GoggleWorks Center for the Arts is located about an hour and a half drive northwest of Philadelphia, in downtown Reading, PA. The campus originally opened its doors in 1871 as the world's first factory to manufacture optical glass for lenses and reading glasses. Renovated and reopened in 2005, much of the original industrial charm remains backdrop to what now includes 35 juried-in working artist studios, several gallery spaces, a movie theatre showing art house films daily, and a cafe. The community arts center is like no other in the country, offering arts education, exhibitions, special events, and public programming year round.
GoggleWorks' campus, which includes six teaching studios--ceramics, hot and warm glass, woodworking, metalsmithing, and photography--is a the vibrant and communal atmosphere. Each summer visiting artists, working in a variety of mediums, are invited to teach over a dozen intensive workshops, exhibit their work in an annual exhibition Ways of Making, and educate the public about their process through a series of public lectures and demonstrations.
Running from June-August, the 2016 Summer Workshop series will include sixteen workshops, working in the mediums of ceramics, lampworking, glassblowing, kiln casting, alternative processes in photography, and woodworking - fostering both collaboration and conversation in contemporary art practices. The workshops range from beginner to advanced in skill level and run 5 days or 3 days in length, with GoggleWorks providing local housing and meal plan options at an additional charge.
Some of this year's highlights includes:
Martina Lantin | Match-Made: Pattern & Form | June 20-24
Explore the relationship between pattern and form through surface techniques using slips, under-glazes, and pigments. Instruction and conversation will discuss the challenges of marrying surface and form and offer some strategies to move forward.
Martina Lantin will take students on an exploration of the relationship between pattern and form through surface techniques using lips, under-glazes, and pigments. Lantin, born in Montreal, Cananda, has taught workshops throughout the United States and currently teaches at the Alberta College of Art and Design. Committed to the joys of working in earthenware, Martina creates functional ceramics through thrown and altered forms. The thin layer of white slip serves to accentuate the construction methods and to invite an exploration of the making process.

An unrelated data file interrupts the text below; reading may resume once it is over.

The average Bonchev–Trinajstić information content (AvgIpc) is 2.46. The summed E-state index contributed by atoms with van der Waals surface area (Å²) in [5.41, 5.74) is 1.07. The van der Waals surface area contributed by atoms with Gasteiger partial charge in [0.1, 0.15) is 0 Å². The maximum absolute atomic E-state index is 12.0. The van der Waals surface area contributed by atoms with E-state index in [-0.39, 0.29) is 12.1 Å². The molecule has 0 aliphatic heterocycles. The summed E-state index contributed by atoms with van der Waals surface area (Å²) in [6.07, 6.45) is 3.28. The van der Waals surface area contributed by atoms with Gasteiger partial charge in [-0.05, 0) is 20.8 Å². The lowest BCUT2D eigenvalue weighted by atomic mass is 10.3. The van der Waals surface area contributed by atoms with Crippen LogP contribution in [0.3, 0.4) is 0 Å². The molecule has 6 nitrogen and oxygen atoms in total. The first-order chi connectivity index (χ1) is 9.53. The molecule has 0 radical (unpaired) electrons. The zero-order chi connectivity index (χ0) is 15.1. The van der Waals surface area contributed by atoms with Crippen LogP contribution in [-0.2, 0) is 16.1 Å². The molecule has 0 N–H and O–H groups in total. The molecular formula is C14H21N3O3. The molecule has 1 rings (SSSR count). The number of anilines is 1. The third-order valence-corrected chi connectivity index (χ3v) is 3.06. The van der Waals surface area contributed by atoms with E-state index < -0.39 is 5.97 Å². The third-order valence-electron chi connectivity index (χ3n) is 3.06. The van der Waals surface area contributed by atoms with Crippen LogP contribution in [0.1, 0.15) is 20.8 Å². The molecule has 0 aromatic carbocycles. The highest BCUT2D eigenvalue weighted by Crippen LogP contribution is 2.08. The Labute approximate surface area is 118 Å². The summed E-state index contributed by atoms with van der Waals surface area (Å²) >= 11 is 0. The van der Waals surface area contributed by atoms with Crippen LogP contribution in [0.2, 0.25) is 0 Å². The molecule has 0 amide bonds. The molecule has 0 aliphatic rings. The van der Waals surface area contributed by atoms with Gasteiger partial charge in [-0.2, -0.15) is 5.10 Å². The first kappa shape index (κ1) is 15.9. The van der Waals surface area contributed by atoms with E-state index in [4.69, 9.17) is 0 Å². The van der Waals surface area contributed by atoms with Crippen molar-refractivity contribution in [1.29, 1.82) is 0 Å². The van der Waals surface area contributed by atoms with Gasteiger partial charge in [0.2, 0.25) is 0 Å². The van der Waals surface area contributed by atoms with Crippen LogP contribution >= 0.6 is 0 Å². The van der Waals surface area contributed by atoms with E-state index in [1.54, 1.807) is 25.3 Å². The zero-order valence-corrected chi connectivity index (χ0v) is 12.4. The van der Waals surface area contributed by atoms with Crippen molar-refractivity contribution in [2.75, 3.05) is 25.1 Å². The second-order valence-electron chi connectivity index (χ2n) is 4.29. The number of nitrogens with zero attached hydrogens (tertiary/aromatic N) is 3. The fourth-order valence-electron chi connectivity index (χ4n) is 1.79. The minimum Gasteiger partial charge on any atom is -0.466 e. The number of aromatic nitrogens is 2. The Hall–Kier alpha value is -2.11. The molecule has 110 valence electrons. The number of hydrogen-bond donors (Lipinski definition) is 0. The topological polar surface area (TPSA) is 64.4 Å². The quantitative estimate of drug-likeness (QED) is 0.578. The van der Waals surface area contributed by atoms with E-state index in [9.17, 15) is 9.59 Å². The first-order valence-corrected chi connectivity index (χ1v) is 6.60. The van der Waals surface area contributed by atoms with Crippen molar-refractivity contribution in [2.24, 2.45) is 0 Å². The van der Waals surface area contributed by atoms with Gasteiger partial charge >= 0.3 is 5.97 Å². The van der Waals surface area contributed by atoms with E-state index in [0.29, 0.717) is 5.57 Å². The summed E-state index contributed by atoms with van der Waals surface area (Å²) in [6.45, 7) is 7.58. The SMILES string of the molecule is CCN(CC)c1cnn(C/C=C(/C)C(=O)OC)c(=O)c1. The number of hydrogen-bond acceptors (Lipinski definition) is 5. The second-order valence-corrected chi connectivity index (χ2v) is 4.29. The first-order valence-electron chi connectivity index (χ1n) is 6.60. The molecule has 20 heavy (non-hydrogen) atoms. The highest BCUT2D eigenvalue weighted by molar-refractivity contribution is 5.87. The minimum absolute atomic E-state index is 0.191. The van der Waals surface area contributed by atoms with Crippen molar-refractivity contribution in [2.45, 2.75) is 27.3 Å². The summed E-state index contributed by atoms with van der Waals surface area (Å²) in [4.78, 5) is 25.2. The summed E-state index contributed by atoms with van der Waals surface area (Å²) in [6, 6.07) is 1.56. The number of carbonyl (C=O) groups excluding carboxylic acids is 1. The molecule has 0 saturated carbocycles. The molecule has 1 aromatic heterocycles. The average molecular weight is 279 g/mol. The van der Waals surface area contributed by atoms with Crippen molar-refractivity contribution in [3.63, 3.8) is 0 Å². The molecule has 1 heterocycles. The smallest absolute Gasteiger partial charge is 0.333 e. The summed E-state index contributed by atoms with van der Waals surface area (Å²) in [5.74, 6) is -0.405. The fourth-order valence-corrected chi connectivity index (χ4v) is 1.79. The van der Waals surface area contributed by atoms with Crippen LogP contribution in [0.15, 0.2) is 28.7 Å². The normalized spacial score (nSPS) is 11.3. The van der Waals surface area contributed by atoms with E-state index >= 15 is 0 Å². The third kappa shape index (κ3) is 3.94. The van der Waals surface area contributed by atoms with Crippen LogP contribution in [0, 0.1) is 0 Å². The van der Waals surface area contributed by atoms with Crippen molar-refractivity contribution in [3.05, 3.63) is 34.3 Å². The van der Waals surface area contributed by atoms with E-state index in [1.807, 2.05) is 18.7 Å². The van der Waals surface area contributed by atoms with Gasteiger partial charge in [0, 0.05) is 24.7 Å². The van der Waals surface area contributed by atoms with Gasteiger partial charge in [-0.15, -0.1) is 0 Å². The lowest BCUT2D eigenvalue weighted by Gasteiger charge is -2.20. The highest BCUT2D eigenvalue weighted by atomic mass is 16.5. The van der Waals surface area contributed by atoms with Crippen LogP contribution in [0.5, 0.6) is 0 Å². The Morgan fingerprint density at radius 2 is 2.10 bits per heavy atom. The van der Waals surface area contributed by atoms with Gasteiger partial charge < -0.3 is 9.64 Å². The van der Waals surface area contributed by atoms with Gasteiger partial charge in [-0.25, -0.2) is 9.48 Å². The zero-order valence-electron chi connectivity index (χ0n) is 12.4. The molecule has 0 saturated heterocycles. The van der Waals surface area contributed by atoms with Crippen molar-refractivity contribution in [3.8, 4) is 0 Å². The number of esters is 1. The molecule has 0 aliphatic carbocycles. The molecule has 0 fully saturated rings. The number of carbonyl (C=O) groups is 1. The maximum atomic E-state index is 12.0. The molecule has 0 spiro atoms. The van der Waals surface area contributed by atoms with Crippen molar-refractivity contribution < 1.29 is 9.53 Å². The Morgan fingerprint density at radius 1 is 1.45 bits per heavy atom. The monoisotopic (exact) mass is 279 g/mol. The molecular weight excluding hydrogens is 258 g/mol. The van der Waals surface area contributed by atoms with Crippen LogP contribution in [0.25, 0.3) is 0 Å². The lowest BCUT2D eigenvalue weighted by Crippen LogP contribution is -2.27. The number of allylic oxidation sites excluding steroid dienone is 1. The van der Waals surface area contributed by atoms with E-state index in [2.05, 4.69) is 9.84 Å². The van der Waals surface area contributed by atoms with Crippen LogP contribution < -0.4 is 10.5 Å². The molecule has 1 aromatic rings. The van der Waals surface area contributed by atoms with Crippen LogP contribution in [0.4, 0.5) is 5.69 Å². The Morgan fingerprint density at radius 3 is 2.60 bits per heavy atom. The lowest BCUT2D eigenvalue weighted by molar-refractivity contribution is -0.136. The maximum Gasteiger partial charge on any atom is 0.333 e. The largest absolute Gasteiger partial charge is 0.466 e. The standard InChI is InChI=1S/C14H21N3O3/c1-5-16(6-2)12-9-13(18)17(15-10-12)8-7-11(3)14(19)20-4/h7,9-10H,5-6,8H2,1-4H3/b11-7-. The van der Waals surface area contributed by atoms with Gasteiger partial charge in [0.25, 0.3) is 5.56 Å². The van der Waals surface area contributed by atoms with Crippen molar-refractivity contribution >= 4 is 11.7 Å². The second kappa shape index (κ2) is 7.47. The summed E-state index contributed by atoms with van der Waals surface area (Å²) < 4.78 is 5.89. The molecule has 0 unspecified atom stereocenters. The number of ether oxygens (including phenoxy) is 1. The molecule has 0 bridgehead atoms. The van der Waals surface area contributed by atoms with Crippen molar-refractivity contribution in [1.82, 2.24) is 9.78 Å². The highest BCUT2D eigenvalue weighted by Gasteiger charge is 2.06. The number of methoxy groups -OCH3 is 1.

Craig J. Barber | Wet Plate Collodian Photography: Tintypes | June 20-24
Barber offers his students a solid understanding of the Wet Plate Collodian process, a beautiful way to create handmade photographs. Learn to make both tintypes, photographic plates (direct positives on metal) and ambrotypes (direct positives on glass plates). Leave with a "how to" handbook.
Craig J. Barber is a photographer who uses antiquarian processes and focuses on the cultural landscape. For over 20 years he has traveled with his camera to Vietnam, Havana, and the Catskill region of New York State, documenting cultures that are in transition and fading from memory. His work has been exhibited throughout the United States, Europe and Latin America and is represented in several prominent museum and private collections.
Simone Crestani | Lampworking: A Great World to Discover | July 18-22
Explore the wide scenario of lampworking using borosilicate glass, from foundations to more complex applications in hollow sculpting with Simone Crestani.
Born in 1984 in Marostica, Simone started working glass in 2000 first as a student and co-worker in Massimo Lunardon’s glass blowing studio. After a ten year apprenticeship, Simone opened his own studio, where he continues to work. Simone Crestani’s technique, together with his personal style and sophisticated poetics, allow him to create an interaction, where glass overcomes its purely material dimension and becomes a fine and studied artistic language, a pure, silent and crystalline conceptual element.